Saturday, June 20, 2020

Is it ableist to want a cure for your severely disabled child?

I read an interesting article today about a line of ethical thinking I had never considered in any depth before.
It was written by the father of a severely handicapped 13-year old who suffers from GRIN Disorder, a rare mutation of the GRIN1 gene that leaves him with the cogition level of a toddler, unable to walk, talk or feed himself, and prone to alarming violent outbursts.
The father and author sounds like a veritable saint, deeply loving and absolutely devoted to his son, despite the almost complete absence of feedback and responsiveness from his charge. He spends most of his waking hours pursuing a cure for his son's affliction, advocating for disability rights, running a podcast series called Unlocking Bryson's Brain for the parents of other GRIN kids, and acting as CEO of CureGRIN, an organization specifically focused on finding a cure for GRIN Disorder.
And it is this obsessiveness with curing his son that now has him reconsidering his motives and his ethical stance, after an anonymous reviewer of his podcast left this review: "I'm sorry, but this guy's not a disability advocate. He's an ableist who is obsessed with transformation".
The "ableist" label - a label I had heard of but not really thought about much before - really stung the boy's father, and this man, who had previously devoted himself to trying to make his son's life "better", and in spite of a whole load of positive feedback for his podcast, has suddenly started to second-guess himself, and wonder whether he has been doing the wrong thing completely all these years.
Ableism is, in general, discrimination against people who are disabled. But this particular ableist taunt came from a disabled person who believes that, if you are disabled, then that is the way you should stay, and that to look for a cure implies that disabled people are less than human and need fixing. There are disabled people who say they would not accept a cure for their conditions even if one were available, even if it meant they could leave their wheelchairs forever. This is an argument I have heard with respect to Down Syndrone and autistic individuals, but I imagine that it is an extreme ot radical viewpoint, and not necessarily representative of the majority, although I don't really know. Nor am I willing to wade into the debate too far.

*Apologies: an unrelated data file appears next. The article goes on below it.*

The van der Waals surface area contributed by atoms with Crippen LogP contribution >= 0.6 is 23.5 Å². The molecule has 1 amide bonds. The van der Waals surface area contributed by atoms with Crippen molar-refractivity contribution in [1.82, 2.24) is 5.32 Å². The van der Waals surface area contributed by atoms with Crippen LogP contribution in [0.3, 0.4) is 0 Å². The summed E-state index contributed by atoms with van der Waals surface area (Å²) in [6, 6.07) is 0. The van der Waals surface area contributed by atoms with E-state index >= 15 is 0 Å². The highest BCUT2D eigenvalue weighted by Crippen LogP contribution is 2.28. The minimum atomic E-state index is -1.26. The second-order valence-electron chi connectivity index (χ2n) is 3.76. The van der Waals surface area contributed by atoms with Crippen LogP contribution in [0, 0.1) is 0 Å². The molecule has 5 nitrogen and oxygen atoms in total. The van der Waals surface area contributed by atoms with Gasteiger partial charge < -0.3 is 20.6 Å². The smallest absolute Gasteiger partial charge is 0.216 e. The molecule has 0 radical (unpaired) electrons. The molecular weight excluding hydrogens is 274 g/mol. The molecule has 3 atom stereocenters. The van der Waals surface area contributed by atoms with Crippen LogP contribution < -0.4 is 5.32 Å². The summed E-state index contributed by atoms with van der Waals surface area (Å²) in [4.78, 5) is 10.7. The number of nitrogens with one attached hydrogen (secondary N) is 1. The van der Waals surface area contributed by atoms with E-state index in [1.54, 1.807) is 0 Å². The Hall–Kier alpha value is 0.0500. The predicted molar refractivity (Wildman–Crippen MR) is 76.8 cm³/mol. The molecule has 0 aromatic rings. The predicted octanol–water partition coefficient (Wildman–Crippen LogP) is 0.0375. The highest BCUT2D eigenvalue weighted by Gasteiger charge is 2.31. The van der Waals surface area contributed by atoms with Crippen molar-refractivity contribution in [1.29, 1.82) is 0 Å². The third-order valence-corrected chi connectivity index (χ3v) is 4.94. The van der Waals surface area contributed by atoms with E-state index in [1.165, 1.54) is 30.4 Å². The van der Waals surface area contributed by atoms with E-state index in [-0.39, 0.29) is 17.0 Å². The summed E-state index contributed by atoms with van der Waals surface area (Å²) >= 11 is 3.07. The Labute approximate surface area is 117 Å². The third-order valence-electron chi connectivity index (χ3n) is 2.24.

But it seems to me that this is an argument that is just not applicable to the case in point anyway, because this 13-year old is not cognitively able to make his own decisions on this, or any, matter. So, how can it be so wrong for a doting father to want what he sees as best for his son? Is it so wrong to want to be (or to want your child to be) neurotypical, to want to be "normal"? That he wants, against all the odds, for his son to one day be in a position to make his own decisions on things, to be able to write reviews of podcasts, etc. Because without a cure, this is not just going to happen.
I also feel very sorry that this father, so laudable in most people's eyes, is now in a stressful moral quandary about something he has devoted most of his adult life to.

No comments: